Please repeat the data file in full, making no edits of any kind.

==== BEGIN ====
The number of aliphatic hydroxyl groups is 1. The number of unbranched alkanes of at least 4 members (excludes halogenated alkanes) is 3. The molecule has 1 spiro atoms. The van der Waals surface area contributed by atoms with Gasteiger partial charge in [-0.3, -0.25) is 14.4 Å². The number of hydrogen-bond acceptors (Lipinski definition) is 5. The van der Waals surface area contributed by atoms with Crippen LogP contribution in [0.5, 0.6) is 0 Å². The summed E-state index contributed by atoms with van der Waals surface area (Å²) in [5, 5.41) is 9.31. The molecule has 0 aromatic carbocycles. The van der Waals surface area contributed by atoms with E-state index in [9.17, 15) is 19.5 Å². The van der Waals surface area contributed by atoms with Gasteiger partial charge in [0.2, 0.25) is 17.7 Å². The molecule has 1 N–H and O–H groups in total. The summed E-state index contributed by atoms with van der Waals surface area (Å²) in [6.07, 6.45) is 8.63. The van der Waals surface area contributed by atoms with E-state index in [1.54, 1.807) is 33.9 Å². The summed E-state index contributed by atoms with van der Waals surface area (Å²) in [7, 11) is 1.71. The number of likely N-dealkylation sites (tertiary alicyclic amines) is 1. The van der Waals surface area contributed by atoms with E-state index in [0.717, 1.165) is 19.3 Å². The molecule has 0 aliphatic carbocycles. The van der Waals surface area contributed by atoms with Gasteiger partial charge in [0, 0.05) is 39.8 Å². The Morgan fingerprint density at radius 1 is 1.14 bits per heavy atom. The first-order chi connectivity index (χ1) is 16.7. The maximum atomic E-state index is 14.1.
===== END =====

The number of aliphatic hydroxyl groups is 1. The number of unbranched alkanes of at least 4 members (excludes halogenated alkanes) is 3. The molecule has 1 spiro atoms. The van der Waals surface area contributed by atoms with Gasteiger partial charge in [-0.3, -0.25) is 14.4 Å². The number of hydrogen-bond acceptors (Lipinski definition) is 5. The van der Waals surface area contributed by atoms with Crippen LogP contribution in [0.5, 0.6) is 0 Å². The summed E-state index contributed by atoms with van der Waals surface area (Å²) in [5, 5.41) is 9.31. The molecule has 0 aromatic carbocycles. The van der Waals surface area contributed by atoms with E-state index in [9.17, 15) is 19.5 Å². The van der Waals surface area contributed by atoms with Gasteiger partial charge in [0.2, 0.25) is 17.7 Å². The molecule has 1 N–H and O–H groups in total. The summed E-state index contributed by atoms with van der Waals surface area (Å²) in [6.07, 6.45) is 8.63. The van der Waals surface area contributed by atoms with E-state index in [1.54, 1.807) is 33.9 Å². The summed E-state index contributed by atoms with van der Waals surface area (Å²) in [7, 11) is 1.71. The number of likely N-dealkylation sites (tertiary alicyclic amines) is 1. The van der Waals surface area contributed by atoms with E-state index in [0.717, 1.165) is 19.3 Å². The molecule has 0 aliphatic carbocycles. The van der Waals surface area contributed by atoms with Gasteiger partial charge in [0, 0.05) is 39.8 Å². The Morgan fingerprint density at radius 1 is 1.14 bits per heavy atom. The first-order chi connectivity index (χ1) is 16.7. The maximum atomic E-state index is 14.1.